Abdulhalim Demir

This description of Abdulhalim Demir's work was prepared when Abdulhalim Demir was elected to the Ashoka Fellowship in 2016 .

Introduction

Abdülhalim is building a coalition to expose and prevent unfavorable health & safety conditions, occupational diseases and child labor in the Turkish textile sector by aligning interests of key stakeholders to cooperate in entrepreneurial advocacy efforts and by developing win-win solutions that make it possible to strike a balance between livelihoods and workers’ health and safety.

L'idée nouvelle

Acting as an intermediary between different stakeholders who were previously atomized or whose interests were at conflict with one another, Bego has built a committee that is able to develop multi-stakeholder solutions and conflict resolution models to address the main challenges of health and safety, child labor and freedom of association in Turkey’s textile sector.

Disciplined and strategic, Bego is making invisible issues visible by bringing health, safety and child labor issues to the workers’ and general public’s attention. In addition, he is organizing people and institutions (such as workers, trade unions, experts, opinion leaders, media) that were previously atomized to undertake critical steps such as documentation, advocacy and presswork, therefore building a coalition for driving a new workers’ rights movement. Finally, he is going case by case in developing solutions that strike a balance between livelihoods and working conditions, which is developing a know-how base for better interventions that put the workers’ wellbeing first.

As such, Bego is bringing citizenship to Turkey’s largely unregistered textile workers who face systematic right violations in health and safety issues by changing key actors relations and positions between another.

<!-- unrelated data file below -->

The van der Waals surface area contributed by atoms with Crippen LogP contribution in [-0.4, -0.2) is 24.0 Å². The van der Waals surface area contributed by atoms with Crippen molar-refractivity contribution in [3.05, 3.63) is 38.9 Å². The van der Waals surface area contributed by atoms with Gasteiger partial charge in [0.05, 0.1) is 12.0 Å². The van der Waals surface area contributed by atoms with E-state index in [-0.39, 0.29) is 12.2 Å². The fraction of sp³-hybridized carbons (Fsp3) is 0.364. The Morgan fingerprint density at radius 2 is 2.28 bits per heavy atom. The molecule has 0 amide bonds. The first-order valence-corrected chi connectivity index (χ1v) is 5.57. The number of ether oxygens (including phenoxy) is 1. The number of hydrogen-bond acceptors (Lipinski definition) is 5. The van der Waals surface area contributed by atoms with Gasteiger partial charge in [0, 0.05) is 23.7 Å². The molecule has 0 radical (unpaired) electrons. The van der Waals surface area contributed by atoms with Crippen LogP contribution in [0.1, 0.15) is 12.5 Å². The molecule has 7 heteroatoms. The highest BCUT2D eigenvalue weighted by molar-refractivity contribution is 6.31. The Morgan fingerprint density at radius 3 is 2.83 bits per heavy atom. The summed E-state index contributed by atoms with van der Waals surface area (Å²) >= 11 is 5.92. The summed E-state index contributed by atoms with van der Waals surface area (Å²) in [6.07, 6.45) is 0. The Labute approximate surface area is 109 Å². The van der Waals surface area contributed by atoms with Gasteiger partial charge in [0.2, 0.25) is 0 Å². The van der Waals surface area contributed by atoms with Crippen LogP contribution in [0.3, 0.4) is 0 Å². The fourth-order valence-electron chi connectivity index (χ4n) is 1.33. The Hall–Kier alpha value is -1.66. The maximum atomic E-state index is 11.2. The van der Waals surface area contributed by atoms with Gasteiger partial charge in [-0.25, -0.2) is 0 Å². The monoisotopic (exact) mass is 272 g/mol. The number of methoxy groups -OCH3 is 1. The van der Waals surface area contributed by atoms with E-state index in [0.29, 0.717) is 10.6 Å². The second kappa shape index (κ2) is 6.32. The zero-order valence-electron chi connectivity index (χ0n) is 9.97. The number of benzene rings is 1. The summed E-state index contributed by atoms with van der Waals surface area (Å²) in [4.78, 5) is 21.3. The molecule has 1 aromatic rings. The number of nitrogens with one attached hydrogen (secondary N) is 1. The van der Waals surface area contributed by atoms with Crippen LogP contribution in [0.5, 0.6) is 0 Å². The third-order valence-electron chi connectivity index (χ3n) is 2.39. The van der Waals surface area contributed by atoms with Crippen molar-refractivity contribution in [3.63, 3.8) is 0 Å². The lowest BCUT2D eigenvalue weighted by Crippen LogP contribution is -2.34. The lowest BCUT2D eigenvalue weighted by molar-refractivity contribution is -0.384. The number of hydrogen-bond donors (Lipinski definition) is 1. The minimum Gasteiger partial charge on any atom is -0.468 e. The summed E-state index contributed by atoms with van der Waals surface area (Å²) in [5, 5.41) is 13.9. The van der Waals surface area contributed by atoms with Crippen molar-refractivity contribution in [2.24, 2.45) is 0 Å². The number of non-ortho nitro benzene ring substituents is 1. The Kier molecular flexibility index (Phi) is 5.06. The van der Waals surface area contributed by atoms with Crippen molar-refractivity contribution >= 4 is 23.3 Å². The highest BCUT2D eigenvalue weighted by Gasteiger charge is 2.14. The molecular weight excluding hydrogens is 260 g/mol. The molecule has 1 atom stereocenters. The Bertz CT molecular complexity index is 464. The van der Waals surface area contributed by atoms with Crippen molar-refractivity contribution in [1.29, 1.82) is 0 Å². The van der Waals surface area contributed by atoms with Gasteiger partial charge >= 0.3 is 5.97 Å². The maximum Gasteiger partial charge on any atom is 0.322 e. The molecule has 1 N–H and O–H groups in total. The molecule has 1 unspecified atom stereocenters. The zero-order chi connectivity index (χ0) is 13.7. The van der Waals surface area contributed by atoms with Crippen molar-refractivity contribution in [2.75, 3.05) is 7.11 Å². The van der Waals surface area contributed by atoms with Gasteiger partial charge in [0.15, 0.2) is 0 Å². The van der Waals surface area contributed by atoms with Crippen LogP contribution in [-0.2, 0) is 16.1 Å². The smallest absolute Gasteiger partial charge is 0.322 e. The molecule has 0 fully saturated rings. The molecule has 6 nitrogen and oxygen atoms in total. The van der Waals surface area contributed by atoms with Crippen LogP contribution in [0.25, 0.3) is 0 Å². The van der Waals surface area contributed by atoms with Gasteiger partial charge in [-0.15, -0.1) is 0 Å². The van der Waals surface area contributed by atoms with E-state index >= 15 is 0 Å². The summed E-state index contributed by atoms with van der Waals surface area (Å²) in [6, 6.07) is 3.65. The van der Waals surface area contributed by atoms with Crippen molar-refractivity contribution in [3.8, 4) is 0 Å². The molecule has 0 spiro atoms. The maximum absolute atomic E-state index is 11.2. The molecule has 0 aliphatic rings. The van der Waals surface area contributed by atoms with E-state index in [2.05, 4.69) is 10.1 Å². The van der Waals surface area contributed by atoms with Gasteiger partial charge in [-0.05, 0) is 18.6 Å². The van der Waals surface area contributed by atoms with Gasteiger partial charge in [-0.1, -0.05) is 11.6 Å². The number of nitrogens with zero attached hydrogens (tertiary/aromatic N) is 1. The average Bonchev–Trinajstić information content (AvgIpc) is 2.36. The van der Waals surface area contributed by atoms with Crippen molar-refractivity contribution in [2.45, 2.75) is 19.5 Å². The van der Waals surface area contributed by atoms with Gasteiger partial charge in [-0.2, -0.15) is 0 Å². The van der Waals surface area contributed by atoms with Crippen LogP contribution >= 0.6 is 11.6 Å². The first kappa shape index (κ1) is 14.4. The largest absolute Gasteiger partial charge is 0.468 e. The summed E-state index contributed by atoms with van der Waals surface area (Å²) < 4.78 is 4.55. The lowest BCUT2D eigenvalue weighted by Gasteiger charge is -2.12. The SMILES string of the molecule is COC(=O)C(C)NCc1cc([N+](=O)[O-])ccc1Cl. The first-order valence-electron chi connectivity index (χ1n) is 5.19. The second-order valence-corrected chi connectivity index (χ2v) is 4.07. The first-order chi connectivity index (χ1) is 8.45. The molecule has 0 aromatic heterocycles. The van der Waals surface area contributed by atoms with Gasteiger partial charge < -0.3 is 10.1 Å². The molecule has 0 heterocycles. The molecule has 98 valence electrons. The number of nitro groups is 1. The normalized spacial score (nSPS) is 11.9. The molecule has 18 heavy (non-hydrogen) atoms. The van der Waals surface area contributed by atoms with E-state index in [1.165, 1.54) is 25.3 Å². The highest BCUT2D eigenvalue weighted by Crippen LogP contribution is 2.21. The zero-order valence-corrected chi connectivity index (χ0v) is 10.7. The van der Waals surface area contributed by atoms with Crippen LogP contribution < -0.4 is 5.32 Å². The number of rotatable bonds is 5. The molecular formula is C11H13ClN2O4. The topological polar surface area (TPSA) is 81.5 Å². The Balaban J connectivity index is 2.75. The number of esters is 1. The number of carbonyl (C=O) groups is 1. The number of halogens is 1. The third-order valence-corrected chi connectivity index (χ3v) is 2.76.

Le problème

Textiles is one of Turkey’s oldest and largest sectors and plays a key role in the country’s export-oriented development. Turkey is home to the entire textile production chain, as a major global supplier for raw materials such as cotton, a major employer with over 3 million workers, a major exporter to Europe’s top brands and a major consumer with its growing economy and middle class.

Yet over 60% of the workers are employed in small, far from sight sweatshops and are working as unregistered workers. In addition, in the past 5 years, the unregistered textile sector has grown drastically as textiles absorbed the recent influx of Syrian refugees. Government audits show that registered textile factories are far from being safe and healthy workplaces: 78% show issues regarding fire and machinery safety while 58% show chemical safety issues and 48% do not comply with the legal the noise, ventilation, temperature and lighting standards. This leaves conditions in unregistered workplaces are largely unknown and only become visible when tragedies occur.

One such tragedy is silicosis, which is an incurable yet totally preventable lung disease caused by breathing in tiny bits of sand (silica). Silicosis is a well-known disease that develops over 20 to 30 years in mining and construction industries. Yet, in textiles, in unregistered workshops with unfavorable conditions, it progresses much faster, killing workers over 3-5 years, and it is often confused with tuberculosis which makes its diagnosis much harder.

The problem is further intensified with the lack of awareness among workers, unwillingness of labor unions to put worker’s interests as their priorities and the destructive attitudes of civil society activists which result in closure of sweatshops and jeopardizing workers’ livelihoods. Government confesses its lack of capacity in auditing facilities, as well as international brands that show the will but are not able to audit the highly segmented production chain through intermediary organizations. As such, Turkish textile sector remains a fertile ground for human rights violations, including those that have serious health and life consequences.

La stratégie

Piloting on this single occupational disease, Bego has developed a strategy which he executes through a nationwide multi-stakeholder committee bringing together previously disengaged or conflicting parties such as workers themselves, trade unions, international workers’ rights NGOs, public health experts, media, academia, fashion designers and design schools around the same goal. Today, he has expanded his strategy to cover three key areas for the textile sector: general health and safety issues, child labor and freedom of association.

Bego’s strategy for disrupting business as usual is based on four main pillars: a) bringing in new key players from the textile sector and designing new roles for them, b) creating opportunities for workers to become leaders, c) developing conflict resolution methods that result in win-win situations for all parties involved, which balance the wellbeing and livelihoods of workers, and d) undertaking entrepreneurial advocacy efforts to build momentum among consumers and related government institutions.